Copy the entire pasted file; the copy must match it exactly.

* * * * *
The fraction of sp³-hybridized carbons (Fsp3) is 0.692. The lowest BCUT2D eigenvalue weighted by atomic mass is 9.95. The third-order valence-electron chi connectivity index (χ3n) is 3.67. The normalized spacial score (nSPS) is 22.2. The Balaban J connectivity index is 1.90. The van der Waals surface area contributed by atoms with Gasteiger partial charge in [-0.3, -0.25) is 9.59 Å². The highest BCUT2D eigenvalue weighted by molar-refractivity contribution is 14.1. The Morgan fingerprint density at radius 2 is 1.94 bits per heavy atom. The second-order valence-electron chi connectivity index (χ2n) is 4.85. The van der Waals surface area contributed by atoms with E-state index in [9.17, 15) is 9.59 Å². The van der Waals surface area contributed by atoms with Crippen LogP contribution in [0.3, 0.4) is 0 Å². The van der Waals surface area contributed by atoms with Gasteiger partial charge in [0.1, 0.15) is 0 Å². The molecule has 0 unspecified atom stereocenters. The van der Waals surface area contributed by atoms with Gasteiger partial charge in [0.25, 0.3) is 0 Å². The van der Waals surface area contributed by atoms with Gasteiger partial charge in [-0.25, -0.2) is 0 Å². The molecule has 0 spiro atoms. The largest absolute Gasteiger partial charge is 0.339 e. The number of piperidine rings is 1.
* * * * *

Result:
The fraction of sp³-hybridized carbons (Fsp3) is 0.692. The lowest BCUT2D eigenvalue weighted by atomic mass is 9.95. The third-order valence-electron chi connectivity index (χ3n) is 3.67. The normalized spacial score (nSPS) is 22.2. The Balaban J connectivity index is 1.90. The van der Waals surface area contributed by atoms with Gasteiger partial charge in [-0.3, -0.25) is 9.59 Å². The highest BCUT2D eigenvalue weighted by molar-refractivity contribution is 14.1. The Morgan fingerprint density at radius 2 is 1.94 bits per heavy atom. The second-order valence-electron chi connectivity index (χ2n) is 4.85. The van der Waals surface area contributed by atoms with E-state index in [9.17, 15) is 9.59 Å². The van der Waals surface area contributed by atoms with Crippen LogP contribution in [0.3, 0.4) is 0 Å². The van der Waals surface area contributed by atoms with Gasteiger partial charge in [0.1, 0.15) is 0 Å². The molecule has 0 unspecified atom stereocenters. The van der Waals surface area contributed by atoms with Gasteiger partial charge in [0.25, 0.3) is 0 Å². The van der Waals surface area contributed by atoms with Gasteiger partial charge in [-0.25, -0.2) is 0 Å². The molecule has 0 spiro atoms. The largest absolute Gasteiger partial charge is 0.339 e. The number of piperidine rings is 1.